The Illawarra is sweltering through a severe heatwave, with temperatures soaring up to 15 degrees Celsius above average and creating dangerous conditions for vulnerable community members.
The thermometer climbed to an eye-watering 34.7 degrees Celsius in Albion Park yesterday, marking the hottest September day in 24 years with temperatures predicted to hit the low to mid-30s again today.
Although the sunshine may seem like a welcome taste of summer after a winter of wind and rain, authorities are warning that what the region is experiencing is more than just a little heat and people need to understand the risk.
Severe heatwaves and hot weather are a silent killer, causing more deaths in Australia than cyclones, bushfires or any other natural disasters. Older people, babies, children, pregnant and breastfeeding women and people with medical conditions are particularly at risk.
The community is being urged to watch out for the symptoms of heat exhaustion, which can lead to heatstroke, a life-threatening condition that occurs when your core body temperature climbs above 40 degrees.
Initial indicators that someone could be in danger:
- Red, hot and dry skin
- Rapid, strong pulse
- Rapid, noisy breathing
- Body temperature above 40 degrees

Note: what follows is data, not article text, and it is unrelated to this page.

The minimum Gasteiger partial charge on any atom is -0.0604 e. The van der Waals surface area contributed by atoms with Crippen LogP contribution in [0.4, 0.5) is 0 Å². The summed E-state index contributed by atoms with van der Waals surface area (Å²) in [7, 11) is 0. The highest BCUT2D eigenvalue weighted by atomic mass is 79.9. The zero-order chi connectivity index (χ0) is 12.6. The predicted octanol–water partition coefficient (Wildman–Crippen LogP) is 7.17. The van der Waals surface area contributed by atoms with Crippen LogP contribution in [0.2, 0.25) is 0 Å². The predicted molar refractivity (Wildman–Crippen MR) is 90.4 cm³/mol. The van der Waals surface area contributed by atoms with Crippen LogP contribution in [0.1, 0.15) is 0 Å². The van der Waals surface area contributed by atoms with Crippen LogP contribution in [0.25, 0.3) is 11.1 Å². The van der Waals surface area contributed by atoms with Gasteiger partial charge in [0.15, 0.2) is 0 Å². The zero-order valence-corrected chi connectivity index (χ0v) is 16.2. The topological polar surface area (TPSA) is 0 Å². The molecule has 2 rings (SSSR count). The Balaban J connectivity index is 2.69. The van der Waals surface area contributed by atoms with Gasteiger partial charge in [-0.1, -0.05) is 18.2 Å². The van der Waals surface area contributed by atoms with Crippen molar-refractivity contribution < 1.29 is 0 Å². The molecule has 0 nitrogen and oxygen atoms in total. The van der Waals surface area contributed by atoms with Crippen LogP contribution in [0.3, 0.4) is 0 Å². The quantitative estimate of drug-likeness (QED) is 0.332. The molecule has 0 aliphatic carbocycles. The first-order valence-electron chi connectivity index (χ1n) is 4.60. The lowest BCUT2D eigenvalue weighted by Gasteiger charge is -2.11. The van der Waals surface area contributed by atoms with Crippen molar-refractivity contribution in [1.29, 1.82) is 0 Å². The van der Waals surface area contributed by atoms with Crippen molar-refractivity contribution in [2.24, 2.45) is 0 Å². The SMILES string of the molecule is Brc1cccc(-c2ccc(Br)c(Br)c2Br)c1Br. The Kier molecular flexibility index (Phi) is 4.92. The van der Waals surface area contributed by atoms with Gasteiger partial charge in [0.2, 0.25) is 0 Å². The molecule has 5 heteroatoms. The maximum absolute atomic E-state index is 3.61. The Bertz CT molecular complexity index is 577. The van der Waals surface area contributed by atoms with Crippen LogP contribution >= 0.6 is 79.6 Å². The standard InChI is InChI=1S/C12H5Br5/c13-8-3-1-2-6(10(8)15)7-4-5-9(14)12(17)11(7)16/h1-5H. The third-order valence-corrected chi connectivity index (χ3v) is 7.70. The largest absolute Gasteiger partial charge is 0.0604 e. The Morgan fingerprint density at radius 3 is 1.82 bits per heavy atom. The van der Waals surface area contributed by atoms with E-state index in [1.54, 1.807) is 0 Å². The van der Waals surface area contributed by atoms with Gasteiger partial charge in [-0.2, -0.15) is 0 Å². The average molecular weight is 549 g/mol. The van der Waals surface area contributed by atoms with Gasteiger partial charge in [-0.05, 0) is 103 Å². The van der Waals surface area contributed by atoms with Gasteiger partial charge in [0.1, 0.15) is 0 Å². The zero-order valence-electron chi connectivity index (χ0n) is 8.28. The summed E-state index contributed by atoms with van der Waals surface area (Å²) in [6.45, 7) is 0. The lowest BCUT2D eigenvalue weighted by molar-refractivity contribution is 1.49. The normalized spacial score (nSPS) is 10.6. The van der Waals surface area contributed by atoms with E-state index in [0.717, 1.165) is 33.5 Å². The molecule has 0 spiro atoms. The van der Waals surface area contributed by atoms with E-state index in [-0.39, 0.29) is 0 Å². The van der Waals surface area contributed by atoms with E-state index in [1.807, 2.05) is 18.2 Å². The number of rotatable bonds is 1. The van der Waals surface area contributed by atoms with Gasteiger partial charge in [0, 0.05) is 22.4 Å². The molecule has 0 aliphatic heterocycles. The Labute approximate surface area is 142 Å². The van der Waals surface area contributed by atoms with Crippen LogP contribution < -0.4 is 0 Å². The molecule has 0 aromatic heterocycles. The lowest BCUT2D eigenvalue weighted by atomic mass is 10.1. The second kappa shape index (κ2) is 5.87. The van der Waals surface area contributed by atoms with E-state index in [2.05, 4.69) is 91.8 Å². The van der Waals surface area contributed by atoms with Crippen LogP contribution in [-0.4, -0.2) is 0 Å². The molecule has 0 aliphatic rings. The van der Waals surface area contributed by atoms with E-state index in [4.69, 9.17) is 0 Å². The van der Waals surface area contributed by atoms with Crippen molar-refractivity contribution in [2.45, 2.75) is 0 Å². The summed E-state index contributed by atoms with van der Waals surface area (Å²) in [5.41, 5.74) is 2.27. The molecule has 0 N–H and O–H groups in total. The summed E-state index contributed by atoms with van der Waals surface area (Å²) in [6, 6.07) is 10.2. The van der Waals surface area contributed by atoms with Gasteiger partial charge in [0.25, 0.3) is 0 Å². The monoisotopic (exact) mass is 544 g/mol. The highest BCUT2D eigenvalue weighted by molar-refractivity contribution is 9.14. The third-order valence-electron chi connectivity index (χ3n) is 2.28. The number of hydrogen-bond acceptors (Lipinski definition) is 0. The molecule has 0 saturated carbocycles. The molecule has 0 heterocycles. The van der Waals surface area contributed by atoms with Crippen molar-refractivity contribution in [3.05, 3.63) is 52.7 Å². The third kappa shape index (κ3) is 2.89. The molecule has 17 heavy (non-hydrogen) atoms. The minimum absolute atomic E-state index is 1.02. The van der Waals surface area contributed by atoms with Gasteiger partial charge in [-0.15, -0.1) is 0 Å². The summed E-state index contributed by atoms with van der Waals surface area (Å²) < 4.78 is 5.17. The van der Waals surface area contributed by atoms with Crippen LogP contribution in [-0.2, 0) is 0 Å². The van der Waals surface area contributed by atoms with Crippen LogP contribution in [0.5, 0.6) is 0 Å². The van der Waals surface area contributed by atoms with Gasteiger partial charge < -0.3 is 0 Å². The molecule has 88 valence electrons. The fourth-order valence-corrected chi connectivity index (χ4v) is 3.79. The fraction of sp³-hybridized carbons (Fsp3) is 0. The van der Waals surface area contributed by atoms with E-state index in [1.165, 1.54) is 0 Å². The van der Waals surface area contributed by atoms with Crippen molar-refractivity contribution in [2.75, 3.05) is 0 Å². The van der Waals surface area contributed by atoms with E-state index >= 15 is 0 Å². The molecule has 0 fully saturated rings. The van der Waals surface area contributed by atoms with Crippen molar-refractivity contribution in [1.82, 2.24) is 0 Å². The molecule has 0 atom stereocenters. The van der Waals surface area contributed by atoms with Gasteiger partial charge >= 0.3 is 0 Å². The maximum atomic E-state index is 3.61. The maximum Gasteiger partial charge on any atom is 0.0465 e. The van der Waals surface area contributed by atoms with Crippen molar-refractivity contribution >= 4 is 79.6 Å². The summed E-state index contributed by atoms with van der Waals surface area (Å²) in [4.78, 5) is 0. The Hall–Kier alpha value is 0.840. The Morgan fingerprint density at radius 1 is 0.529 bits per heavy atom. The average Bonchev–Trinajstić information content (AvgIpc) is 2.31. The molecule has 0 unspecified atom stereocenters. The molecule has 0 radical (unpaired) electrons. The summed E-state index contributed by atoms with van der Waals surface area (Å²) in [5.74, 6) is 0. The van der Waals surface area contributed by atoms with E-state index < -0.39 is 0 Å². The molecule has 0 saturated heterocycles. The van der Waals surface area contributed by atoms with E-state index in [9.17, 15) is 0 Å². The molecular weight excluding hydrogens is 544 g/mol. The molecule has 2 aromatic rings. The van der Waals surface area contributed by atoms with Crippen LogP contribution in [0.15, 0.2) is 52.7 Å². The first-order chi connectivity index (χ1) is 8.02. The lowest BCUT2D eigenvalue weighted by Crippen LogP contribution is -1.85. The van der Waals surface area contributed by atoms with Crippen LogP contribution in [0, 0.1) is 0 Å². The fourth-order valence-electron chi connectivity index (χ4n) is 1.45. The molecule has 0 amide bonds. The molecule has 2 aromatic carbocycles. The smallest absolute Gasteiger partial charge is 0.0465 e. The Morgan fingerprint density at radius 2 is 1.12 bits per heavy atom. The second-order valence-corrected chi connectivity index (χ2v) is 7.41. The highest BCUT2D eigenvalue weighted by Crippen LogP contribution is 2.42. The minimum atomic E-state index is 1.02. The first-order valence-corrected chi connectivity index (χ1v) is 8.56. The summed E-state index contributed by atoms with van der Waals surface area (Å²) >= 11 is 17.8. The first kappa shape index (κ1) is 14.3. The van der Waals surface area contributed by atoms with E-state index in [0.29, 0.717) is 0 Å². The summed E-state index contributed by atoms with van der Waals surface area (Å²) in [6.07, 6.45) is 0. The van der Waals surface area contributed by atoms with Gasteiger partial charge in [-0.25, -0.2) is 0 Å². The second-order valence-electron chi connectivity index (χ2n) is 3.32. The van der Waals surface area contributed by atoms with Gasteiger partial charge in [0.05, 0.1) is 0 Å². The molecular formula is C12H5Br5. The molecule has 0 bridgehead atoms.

- Typically no longer sweating
- Irrational or aggressive behaviour
- Deterioration of consciousness
If you believe someone is showing signs of heatstroke, call Triple Zero immediately.
The best way to avoid the danger is to stay cool and stay indoors if possible and ensure you have light clothing and sun protection if you need to go outside.
People are being told to do their daily activities early or ask for support, turn on air conditioning in their home or go to a local air-conditioned area like a community centre, cinema, library or swimming pool and take cool showers or splash themselves with cool water throughout the day.
Hydration is critical, so ensure you are drinking plenty of water, and taking fluids with you if you go outside.
But there is some relief on the way, with a cold front coming through late Wednesday and Thursday, bringing maximum temperatures back down to the teens.
If you or someone you know feels as though the heat is affecting your mental health seek help.
Seek help from caregivers or crisis lines (Lifeline 13 11 14) if the situation becomes challenging to manage.